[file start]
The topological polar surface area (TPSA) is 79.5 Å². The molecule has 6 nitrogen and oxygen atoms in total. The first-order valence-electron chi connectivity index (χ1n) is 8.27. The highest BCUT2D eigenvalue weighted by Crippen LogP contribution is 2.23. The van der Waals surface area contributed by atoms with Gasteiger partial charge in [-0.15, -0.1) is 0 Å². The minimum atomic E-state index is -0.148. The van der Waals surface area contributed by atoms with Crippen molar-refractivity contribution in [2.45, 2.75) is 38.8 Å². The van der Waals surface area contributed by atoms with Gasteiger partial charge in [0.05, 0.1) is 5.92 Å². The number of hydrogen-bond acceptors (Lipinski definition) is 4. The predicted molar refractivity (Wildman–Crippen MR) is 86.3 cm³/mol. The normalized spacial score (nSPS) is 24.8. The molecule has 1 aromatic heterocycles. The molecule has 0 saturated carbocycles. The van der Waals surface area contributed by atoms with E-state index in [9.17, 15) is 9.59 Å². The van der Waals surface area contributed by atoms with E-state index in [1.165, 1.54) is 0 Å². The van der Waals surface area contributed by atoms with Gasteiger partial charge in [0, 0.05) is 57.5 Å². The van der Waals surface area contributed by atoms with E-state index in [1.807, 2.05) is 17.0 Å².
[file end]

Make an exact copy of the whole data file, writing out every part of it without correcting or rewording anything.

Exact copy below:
The topological polar surface area (TPSA) is 79.5 Å². The molecule has 6 nitrogen and oxygen atoms in total. The first-order valence-electron chi connectivity index (χ1n) is 8.27. The highest BCUT2D eigenvalue weighted by Crippen LogP contribution is 2.23. The van der Waals surface area contributed by atoms with Gasteiger partial charge in [-0.15, -0.1) is 0 Å². The minimum atomic E-state index is -0.148. The van der Waals surface area contributed by atoms with Crippen molar-refractivity contribution in [2.45, 2.75) is 38.8 Å². The van der Waals surface area contributed by atoms with Gasteiger partial charge in [0.05, 0.1) is 5.92 Å². The number of hydrogen-bond acceptors (Lipinski definition) is 4. The predicted molar refractivity (Wildman–Crippen MR) is 86.3 cm³/mol. The normalized spacial score (nSPS) is 24.8. The molecule has 1 aromatic heterocycles. The molecule has 0 saturated carbocycles. The van der Waals surface area contributed by atoms with E-state index in [9.17, 15) is 9.59 Å². The van der Waals surface area contributed by atoms with E-state index in [1.165, 1.54) is 0 Å². The van der Waals surface area contributed by atoms with Gasteiger partial charge in [0, 0.05) is 57.5 Å². The van der Waals surface area contributed by atoms with E-state index in [1.807, 2.05) is 17.0 Å².